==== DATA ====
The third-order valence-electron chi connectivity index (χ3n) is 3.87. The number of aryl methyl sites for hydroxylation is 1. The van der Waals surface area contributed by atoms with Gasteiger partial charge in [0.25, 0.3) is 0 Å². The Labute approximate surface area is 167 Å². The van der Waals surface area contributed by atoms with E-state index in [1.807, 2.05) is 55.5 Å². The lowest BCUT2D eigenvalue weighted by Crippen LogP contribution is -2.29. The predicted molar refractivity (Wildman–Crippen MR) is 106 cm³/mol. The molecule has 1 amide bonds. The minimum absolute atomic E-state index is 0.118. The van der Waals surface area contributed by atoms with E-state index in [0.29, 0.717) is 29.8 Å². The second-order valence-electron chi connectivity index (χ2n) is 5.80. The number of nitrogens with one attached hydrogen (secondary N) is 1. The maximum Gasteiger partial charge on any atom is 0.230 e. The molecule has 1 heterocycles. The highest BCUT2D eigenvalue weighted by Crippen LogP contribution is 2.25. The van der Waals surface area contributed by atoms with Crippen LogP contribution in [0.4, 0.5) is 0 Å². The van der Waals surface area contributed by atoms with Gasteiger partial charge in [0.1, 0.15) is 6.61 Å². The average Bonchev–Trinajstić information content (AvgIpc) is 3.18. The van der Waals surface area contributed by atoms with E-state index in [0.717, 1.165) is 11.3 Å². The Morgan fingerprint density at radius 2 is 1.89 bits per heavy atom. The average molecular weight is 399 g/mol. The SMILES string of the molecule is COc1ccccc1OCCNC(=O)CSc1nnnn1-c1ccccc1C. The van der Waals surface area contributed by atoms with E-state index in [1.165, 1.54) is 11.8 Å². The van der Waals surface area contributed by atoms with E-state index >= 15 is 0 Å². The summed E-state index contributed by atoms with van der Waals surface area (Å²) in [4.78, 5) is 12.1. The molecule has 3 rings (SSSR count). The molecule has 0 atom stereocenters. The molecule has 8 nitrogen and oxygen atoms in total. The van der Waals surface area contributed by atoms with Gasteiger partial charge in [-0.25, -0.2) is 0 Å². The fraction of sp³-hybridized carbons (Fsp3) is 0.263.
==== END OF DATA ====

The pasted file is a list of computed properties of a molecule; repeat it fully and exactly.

The third-order valence-electron chi connectivity index (χ3n) is 3.87. The number of aryl methyl sites for hydroxylation is 1. The van der Waals surface area contributed by atoms with Gasteiger partial charge in [0.25, 0.3) is 0 Å². The Labute approximate surface area is 167 Å². The van der Waals surface area contributed by atoms with E-state index in [1.807, 2.05) is 55.5 Å². The lowest BCUT2D eigenvalue weighted by Crippen LogP contribution is -2.29. The predicted molar refractivity (Wildman–Crippen MR) is 106 cm³/mol. The molecule has 1 amide bonds. The minimum absolute atomic E-state index is 0.118. The van der Waals surface area contributed by atoms with E-state index in [0.29, 0.717) is 29.8 Å². The second-order valence-electron chi connectivity index (χ2n) is 5.80. The number of nitrogens with one attached hydrogen (secondary N) is 1. The maximum Gasteiger partial charge on any atom is 0.230 e. The molecule has 1 heterocycles. The highest BCUT2D eigenvalue weighted by Crippen LogP contribution is 2.25. The van der Waals surface area contributed by atoms with Crippen LogP contribution in [0.4, 0.5) is 0 Å². The van der Waals surface area contributed by atoms with Gasteiger partial charge in [0.1, 0.15) is 6.61 Å². The average Bonchev–Trinajstić information content (AvgIpc) is 3.18. The van der Waals surface area contributed by atoms with E-state index in [0.717, 1.165) is 11.3 Å². The Morgan fingerprint density at radius 2 is 1.89 bits per heavy atom. The average molecular weight is 399 g/mol. The SMILES string of the molecule is COc1ccccc1OCCNC(=O)CSc1nnnn1-c1ccccc1C. The van der Waals surface area contributed by atoms with E-state index in [1.165, 1.54) is 11.8 Å². The van der Waals surface area contributed by atoms with E-state index >= 15 is 0 Å². The summed E-state index contributed by atoms with van der Waals surface area (Å²) in [4.78, 5) is 12.1. The molecule has 3 rings (SSSR count). The molecule has 0 atom stereocenters. The molecule has 8 nitrogen and oxygen atoms in total. The van der Waals surface area contributed by atoms with Gasteiger partial charge in [-0.25, -0.2) is 0 Å². The fraction of sp³-hybridized carbons (Fsp3) is 0.263.